In Alva, a small town outside of Stirling, Scotland, I had a fried hot dog in a chip shop. When I say fried, what I mean is the entire thing -- bun and all -- was squeezed together and dunked in a slurry of cornstarch and beer and then into a bubbling bath of hot oil until blistered and puckered. It was the one instance where eating a hot dog with ketchup seemed appropriate.

A quick day trip through Vermont found me sitting on a parking lot curb in Manchester, having just practiced my fly casting techniques at Orvis, then perusing the quaint shops that bring life to downtown streets. Of all the places to have a bite to eat, I was summoned by the lasting allure of a female street vendor and a hot dog cart, with turkey dogs! A welcomed treat.

Last summer brought me to Flo’s Hot Dogs, of Cape Neddick, Maine, a place that DownEaster lore is made of. Opened in 1959 and now in its third generation, Flo’s is more of an experience than just a roadside hot dog stand. The building itself is worth a visit, being slightly askew and not tall enough for most visitors to comfortably fit inside (at 5’9”, if I rocked onto the balls of my feet, the top of my head kissed the ceiling). The rules and ordering process are strict and specific (cash only, state a number for the amount of hot dogs you want, then call out toppings) but the line is usually long enough to grant you time to learn. Rule one: no ketchup over the age of 15. Rule two: be patient, as everything is cooked to order. Rule three: if you order a can of Moxie soda, all of the women working behind the counter will mock you and ask you if you are “man enough” to handle it.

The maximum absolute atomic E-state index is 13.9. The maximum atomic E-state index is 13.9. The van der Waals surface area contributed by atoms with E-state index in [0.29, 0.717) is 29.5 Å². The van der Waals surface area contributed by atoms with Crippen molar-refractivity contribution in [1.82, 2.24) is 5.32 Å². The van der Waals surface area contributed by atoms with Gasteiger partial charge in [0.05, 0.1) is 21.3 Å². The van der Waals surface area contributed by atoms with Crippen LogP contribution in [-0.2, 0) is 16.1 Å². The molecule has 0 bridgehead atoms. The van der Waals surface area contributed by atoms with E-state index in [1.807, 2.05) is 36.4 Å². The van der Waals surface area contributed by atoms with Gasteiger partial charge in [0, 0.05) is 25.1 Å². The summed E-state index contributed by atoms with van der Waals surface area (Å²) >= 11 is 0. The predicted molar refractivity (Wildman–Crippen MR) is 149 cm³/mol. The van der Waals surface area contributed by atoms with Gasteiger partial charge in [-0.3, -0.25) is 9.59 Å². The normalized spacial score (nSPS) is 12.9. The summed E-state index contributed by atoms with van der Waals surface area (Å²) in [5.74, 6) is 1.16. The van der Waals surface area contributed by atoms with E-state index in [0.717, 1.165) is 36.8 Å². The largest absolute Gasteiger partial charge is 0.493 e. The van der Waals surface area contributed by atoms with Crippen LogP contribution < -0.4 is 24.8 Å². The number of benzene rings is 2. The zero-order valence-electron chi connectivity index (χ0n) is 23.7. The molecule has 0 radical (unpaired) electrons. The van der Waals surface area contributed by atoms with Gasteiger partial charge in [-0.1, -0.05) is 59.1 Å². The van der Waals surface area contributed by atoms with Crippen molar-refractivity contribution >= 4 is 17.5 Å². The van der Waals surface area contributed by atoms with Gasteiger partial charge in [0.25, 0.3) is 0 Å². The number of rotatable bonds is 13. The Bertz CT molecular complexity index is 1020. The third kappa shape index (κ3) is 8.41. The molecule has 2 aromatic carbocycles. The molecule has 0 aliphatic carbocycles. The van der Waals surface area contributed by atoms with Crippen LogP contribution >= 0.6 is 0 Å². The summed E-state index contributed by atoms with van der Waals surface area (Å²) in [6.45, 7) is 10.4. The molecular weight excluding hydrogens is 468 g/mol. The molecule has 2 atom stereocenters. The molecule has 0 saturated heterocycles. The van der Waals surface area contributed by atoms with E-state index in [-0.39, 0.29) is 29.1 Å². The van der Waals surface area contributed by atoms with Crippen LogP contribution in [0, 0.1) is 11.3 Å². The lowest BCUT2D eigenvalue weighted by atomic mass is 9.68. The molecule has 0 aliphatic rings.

The hot dog itself is nothing special at Flo’s. It is steamed, much like the split New England bun. Order the “house special,” a dog topped with celery salt, mayonnaise and Flo’s special relish made from peppers, tomato and onion. In fact, order two.

More recently, I was strolling along the water in Barcelona just before sunset, hoping to get an extensive preprandial stroll in before the customary 10 p.m. dinner I had grown to appreciate while traveling through Spain. Small touchstones of American culture were present throughout this highly cosmopolitan city (namely, McDonald’s and Starbucks) but I was stopped dead in my tracks upon seeing a hot dog stand (“super” hot dogs, as it were on the signage) which also served beer and churros for just a few euros. Of course I had to have one, paired with a cerveza that slowly dripped condensation down my sticky, sweaty legs as it sat nestled between my knees. (Pigeons in Barcelona are as aggressive as anywhere.)

Already riddled with delusions of moving to Spain permanently, the discovery of real, American hot dogs only strengthened those thoughts. 
There is something uniquely American about a hot dog, and wherever I am when I eat one, I know I’m never far from home.

Deanna Fox is a food and agriculture journalist.